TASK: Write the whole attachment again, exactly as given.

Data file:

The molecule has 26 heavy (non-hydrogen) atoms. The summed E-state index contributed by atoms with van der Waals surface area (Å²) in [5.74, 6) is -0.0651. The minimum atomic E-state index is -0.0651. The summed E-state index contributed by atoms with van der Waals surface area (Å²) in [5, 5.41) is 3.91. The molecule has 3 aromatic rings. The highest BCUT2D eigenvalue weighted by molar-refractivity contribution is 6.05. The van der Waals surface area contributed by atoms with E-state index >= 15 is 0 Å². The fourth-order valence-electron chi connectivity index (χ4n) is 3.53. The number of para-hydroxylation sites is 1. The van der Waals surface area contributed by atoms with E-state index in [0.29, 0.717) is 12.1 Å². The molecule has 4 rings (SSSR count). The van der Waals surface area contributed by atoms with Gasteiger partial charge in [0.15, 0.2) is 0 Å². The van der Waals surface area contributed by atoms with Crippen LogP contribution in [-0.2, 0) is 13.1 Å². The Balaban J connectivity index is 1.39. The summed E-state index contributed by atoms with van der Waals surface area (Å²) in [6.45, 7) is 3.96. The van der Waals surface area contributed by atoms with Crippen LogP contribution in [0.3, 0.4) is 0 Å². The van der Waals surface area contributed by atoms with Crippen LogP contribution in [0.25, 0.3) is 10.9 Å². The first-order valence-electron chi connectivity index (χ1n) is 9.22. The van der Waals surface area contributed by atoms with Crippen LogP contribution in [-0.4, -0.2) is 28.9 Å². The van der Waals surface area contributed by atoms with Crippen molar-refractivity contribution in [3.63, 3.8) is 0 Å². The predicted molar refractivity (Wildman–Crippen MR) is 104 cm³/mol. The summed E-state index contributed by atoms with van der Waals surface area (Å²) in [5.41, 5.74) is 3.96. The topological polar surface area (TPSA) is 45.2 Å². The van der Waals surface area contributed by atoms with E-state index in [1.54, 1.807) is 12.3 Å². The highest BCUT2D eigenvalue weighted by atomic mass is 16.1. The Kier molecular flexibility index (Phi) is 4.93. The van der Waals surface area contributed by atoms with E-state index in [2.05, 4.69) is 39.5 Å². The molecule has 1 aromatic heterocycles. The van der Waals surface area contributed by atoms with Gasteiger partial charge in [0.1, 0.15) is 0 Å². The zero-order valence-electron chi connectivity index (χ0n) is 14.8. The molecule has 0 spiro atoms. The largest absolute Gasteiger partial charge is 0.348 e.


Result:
The molecule has 26 heavy (non-hydrogen) atoms. The summed E-state index contributed by atoms with van der Waals surface area (Å²) in [5.74, 6) is -0.0651. The minimum atomic E-state index is -0.0651. The summed E-state index contributed by atoms with van der Waals surface area (Å²) in [5, 5.41) is 3.91. The molecule has 3 aromatic rings. The highest BCUT2D eigenvalue weighted by molar-refractivity contribution is 6.05. The van der Waals surface area contributed by atoms with E-state index >= 15 is 0 Å². The fourth-order valence-electron chi connectivity index (χ4n) is 3.53. The number of para-hydroxylation sites is 1. The van der Waals surface area contributed by atoms with E-state index in [0.29, 0.717) is 12.1 Å². The molecule has 4 rings (SSSR count). The van der Waals surface area contributed by atoms with Gasteiger partial charge in [0.15, 0.2) is 0 Å². The van der Waals surface area contributed by atoms with Crippen LogP contribution in [-0.2, 0) is 13.1 Å². The Balaban J connectivity index is 1.39. The summed E-state index contributed by atoms with van der Waals surface area (Å²) in [6.45, 7) is 3.96. The van der Waals surface area contributed by atoms with Crippen LogP contribution in [0.3, 0.4) is 0 Å². The van der Waals surface area contributed by atoms with Crippen LogP contribution in [0.25, 0.3) is 10.9 Å². The first-order valence-electron chi connectivity index (χ1n) is 9.22. The van der Waals surface area contributed by atoms with Crippen LogP contribution in [-0.4, -0.2) is 28.9 Å². The van der Waals surface area contributed by atoms with Crippen molar-refractivity contribution in [3.63, 3.8) is 0 Å². The predicted molar refractivity (Wildman–Crippen MR) is 104 cm³/mol. The summed E-state index contributed by atoms with van der Waals surface area (Å²) in [5.41, 5.74) is 3.96. The topological polar surface area (TPSA) is 45.2 Å². The van der Waals surface area contributed by atoms with E-state index in [1.54, 1.807) is 12.3 Å². The highest BCUT2D eigenvalue weighted by atomic mass is 16.1. The Kier molecular flexibility index (Phi) is 4.93. The van der Waals surface area contributed by atoms with E-state index in [2.05, 4.69) is 39.5 Å². The molecule has 1 aromatic heterocycles. The van der Waals surface area contributed by atoms with Gasteiger partial charge in [0.1, 0.15) is 0 Å². The zero-order valence-electron chi connectivity index (χ0n) is 14.8. The molecule has 0 spiro atoms. The largest absolute Gasteiger partial charge is 0.348 e.